by Chetanya Robinson
Community advocates are fighting on multiple fronts to diminish the harms caused by air and noise pollution in Beacon Hill and South King County.
An upcoming online forum from 1:30 – 4:30 p.m. Saturday, April 10, Earth Day Aviation & Health Zoom Rally, will give those interested a chance to learn about how local politicians are addressing the problem.
During the forum, State Sen. Rebecca Saldaña, King County Councilmembers Joe McDermott and Girmay Zahilay, and staff from the office of U.S. Rep. Adam Smith will present brief overviews of their work on air and noise pollution, each followed by five minutes for questions and comments from community members, who will be able to type them into a chat box in real time during the event.
Beacon Hill lies directly under flight paths going to and from SeaTac Airport. In 2018, 72% of flights arriving at SeaTac flew over Beacon Hill, Crosscut reported. Because of its location and elevation, the growl of airplane engines in Beacon Hill is inescapable.
The airplanes also contribute to air pollution in the neighborhood — in addition to impacts from two neighboring freeways and the King County International Airport. This combined with noise pollution from auto and air traffic has a serious impact on one of the city’s more diverse neighborhoods.
According to the Crosscut article, community advocates and citizen scientists who have been gathering data on the airplane noise estimate that in north Beacon Hill, an airplane comes through every 90 to 180 seconds, with noise intensity that can range from 50 to 80 decibels.
The World Health Organization’s environmental noise guidelines for Europe say aircraft sounds should stay below 45 decibels.
Such noise can make stress-related health conditions worse.
“Regardless of if you’re used to it or not, the noise spikes trigger stress, stress triggers cortisol, [and] it results in the hardening of the arteries and heart conditions,” said Maria Batayola, who works as environmental justice coordinator for policy and advocacy at El Centro de la Raza. She is also chair of the Beacon Hill Council, which has an environmental justice task force.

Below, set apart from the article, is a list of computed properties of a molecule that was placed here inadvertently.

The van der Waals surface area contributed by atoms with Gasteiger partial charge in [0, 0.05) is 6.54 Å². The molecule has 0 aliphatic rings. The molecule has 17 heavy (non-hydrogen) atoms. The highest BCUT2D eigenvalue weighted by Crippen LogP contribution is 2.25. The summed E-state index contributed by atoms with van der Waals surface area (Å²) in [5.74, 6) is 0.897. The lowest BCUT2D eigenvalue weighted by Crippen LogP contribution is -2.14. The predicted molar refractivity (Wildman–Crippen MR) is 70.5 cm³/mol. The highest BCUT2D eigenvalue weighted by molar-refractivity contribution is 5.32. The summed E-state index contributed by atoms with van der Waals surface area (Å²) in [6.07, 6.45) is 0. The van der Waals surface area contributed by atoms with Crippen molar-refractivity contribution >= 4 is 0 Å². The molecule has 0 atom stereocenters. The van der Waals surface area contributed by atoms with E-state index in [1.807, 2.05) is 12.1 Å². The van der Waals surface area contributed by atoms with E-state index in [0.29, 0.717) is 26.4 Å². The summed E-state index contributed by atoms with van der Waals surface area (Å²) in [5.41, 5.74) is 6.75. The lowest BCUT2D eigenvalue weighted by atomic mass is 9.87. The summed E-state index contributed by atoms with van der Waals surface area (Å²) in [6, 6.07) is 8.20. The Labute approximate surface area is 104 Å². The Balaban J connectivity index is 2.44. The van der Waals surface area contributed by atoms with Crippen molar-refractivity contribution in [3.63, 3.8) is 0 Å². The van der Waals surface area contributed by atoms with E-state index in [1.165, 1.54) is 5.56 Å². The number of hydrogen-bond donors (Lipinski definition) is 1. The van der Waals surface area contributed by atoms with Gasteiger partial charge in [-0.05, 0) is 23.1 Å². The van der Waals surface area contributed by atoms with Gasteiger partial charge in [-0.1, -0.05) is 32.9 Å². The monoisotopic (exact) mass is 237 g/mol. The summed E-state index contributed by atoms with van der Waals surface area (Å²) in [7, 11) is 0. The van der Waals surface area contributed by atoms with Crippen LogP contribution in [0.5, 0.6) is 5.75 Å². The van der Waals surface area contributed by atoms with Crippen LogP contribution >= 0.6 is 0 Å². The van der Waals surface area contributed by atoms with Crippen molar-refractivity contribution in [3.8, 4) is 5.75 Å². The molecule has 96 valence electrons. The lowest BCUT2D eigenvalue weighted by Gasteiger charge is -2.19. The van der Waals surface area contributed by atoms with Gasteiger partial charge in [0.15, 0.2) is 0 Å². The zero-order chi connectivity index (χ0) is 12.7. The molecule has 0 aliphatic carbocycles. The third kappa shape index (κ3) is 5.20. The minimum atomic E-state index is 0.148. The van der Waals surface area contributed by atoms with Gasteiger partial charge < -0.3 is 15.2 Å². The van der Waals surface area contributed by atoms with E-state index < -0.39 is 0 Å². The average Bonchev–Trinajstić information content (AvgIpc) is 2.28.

Research shows a correlation between airplane noise and lower test scores at schools that are located near airports.
Batayola worries that with more regional demand, a massive increase in flights at SeaTac in the future will only make the problem worse.
The Port of Seattle, which owns and operates SeaTac International Airport, will produce an environmental assessment for its Sustainable Airport Master Plan later this year, which includes analysis of future construction projects. Batayola hopes the airport can organize roundtable discussions with the communities around SeaTac to hear what is important to them.
According to data in the Sustainable Airport Master Plan provided to the Emerald by Batayola, the Puget Sound region’s airports will double the number of air passengers flying by 2050. “It’s frightening to me,” she said. Batayola said there should be a study of the health costs of such an increase in flights. “Families, individuals, and government are bearing the cost of this,” she said.
The problem affects many parts of south King County beyond Beacon Hill, Batayola points out. “You’re actually talking about a quarter of a million people, because you’ve got Burien, Des Moines, Federal Way — and it is an equity issue.”
About half the residents in these communities are People of Color, Batayola said, with a sizable percentage immigrants and refugees. Beacon Hill has an even higher proportion of People of Color, she noted. Batayola pointed out that King County declared racism a public health crisis in summer 2020. “If you’re going to do anti-racism, you’ve got to take a look at this issue, because it’s sitting in our neighborhoods.”
For communities near SeaTac, noise mitigation funding is available through a grant from the Federal Aviation Administration (FAA), and airport revenue. Mitigation can look like insulation and triple-paned windows, often with fist priority provided at childcare facilities, hospitals or clinics, Batayola said.